As a writer, and as someone who works in digital media, I spend a lot of time reading online. For the last few years, it seems like it’s become harder and harder to find good content, and I think that has something to do with how quickly this industry had grown, as well as with the amount of media that has moved from print to digital.
It seems like some of the people managing blogs just want to get the most clickable content out there with minimal effort, leading to headlines like these:
“Lose 5 Inches of Belly Fat With This One Weird Trick”
“Find Out Why Dietitians Hate This Arkansas Mom!!”
And “How ______ Kardashian Lost the Weight in Just 4 Weeks!”
These (mostly made up) headlines are exaggerated examples of click bait, flashy headlines promising to open your eyes to previously unknown wonders, only to lead to a nonsense post with little to no information.
I was starting to wonder if we, as readers and publishers alike, were really going to let media get that bad. Then I came across this article and its accompanying infographic: “The Internet's Most-Read Stories, All In One Chart.”
According to the folks at Fast Company, your internet readers are interested in “More than just cats and Kim Kardashian”:
It turns out that the most-shared articles aren’t fluffy clickbait. Generally, they're pieces that focus on grander themes: kids ("Schools Fail to Train Kids"), extreme wealth and poverty ("The World’s Poorest President," "The Rich Alarmed by Homeless Jesus"), self-improvement ("What Mentally Strong People Avoid," "How Not to Say the Wrong Thing"), God ("Science Increasingly Makes the Case for God"), and death ("Dying on Your Own Terms," "Unmournable Bodies: Those We Kill Unknowingly"). Only some of the most universal aspects of human experience.
The visualization also reveals what types of storytelling are most engaging. Readers shared stories about other people’s lives the most when they were told from an intimate perspective instead of with impersonal statistics.... If it's not a personal, emotionally driven story, then it's probably useful or service-y ("14 Habits That Drain Your Energy") or entertaining ("Justin Timberlake Shows Us How Dumb We Sound When We Use Hashtags").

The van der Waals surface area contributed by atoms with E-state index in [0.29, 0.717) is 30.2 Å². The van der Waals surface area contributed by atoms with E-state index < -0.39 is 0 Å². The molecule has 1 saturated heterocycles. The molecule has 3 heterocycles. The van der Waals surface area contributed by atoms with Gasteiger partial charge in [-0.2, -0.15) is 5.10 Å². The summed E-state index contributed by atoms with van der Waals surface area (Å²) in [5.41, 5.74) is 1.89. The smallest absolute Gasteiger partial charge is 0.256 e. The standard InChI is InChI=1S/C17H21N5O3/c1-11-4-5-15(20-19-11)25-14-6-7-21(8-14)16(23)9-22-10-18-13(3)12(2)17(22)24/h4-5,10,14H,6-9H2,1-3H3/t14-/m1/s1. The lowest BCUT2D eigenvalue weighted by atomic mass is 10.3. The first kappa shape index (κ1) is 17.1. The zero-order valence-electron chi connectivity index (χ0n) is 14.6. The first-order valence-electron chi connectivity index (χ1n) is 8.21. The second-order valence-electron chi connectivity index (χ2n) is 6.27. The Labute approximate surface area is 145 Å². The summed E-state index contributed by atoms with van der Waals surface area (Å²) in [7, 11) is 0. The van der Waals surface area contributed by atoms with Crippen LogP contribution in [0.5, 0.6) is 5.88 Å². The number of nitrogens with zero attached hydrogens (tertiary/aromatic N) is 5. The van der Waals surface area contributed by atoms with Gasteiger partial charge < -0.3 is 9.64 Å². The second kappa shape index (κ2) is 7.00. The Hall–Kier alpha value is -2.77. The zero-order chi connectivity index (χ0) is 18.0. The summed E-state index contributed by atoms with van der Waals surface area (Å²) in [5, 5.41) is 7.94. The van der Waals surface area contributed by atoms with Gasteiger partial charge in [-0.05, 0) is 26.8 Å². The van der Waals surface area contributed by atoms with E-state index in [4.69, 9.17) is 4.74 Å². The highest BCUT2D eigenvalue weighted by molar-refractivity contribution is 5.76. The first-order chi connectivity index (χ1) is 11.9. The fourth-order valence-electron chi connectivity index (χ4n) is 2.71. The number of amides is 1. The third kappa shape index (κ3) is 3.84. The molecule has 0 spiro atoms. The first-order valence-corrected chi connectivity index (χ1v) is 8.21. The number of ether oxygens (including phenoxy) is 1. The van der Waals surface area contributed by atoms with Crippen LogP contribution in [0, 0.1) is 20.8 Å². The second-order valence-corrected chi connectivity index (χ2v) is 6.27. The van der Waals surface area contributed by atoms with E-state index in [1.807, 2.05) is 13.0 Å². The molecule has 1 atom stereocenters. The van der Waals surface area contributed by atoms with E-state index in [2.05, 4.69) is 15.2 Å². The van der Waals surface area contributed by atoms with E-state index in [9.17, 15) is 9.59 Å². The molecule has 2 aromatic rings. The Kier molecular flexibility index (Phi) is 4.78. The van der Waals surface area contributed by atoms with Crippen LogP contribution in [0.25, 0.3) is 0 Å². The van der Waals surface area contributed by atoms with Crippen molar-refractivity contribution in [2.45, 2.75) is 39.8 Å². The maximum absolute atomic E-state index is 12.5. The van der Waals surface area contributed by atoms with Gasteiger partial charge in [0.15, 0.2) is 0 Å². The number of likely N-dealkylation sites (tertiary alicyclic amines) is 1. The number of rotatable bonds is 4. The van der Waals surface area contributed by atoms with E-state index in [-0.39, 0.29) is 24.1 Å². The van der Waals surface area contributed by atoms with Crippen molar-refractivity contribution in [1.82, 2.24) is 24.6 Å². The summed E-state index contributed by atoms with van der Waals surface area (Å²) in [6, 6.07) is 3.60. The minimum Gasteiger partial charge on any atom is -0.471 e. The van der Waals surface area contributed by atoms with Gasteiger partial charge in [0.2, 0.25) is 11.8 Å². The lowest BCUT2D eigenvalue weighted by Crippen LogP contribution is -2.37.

So, it appears that click bait doesn’t really work. The most-read articles have real information and real value. Many of them have an emotional connection, the value of which we talked about in our last blog post.
This means that to lead readers to your blog and keep them there, you should keep these things in mind:
- Write an eye-catching headline and content that delivers.
- Show your expertise by giving readers information specific to your industry. Make that information more valuable by beefing it up with your individual experience.
- Appeal to the human being (as opposed to Google bot, but that’s another blog post) reading your work. Hint: humans have emotions, which are tied to their experiences!
- Humans also (generally) have a sense of humor, so it usually doesn’t hurt to get a little goofy.
For more on the merits of well-written, informative, and engaging content, head over to Fast Company and Funders and Founders to check out the infographic in full. And if you think your business’s blog could use a little help, check out our copywriting services or give us a shout.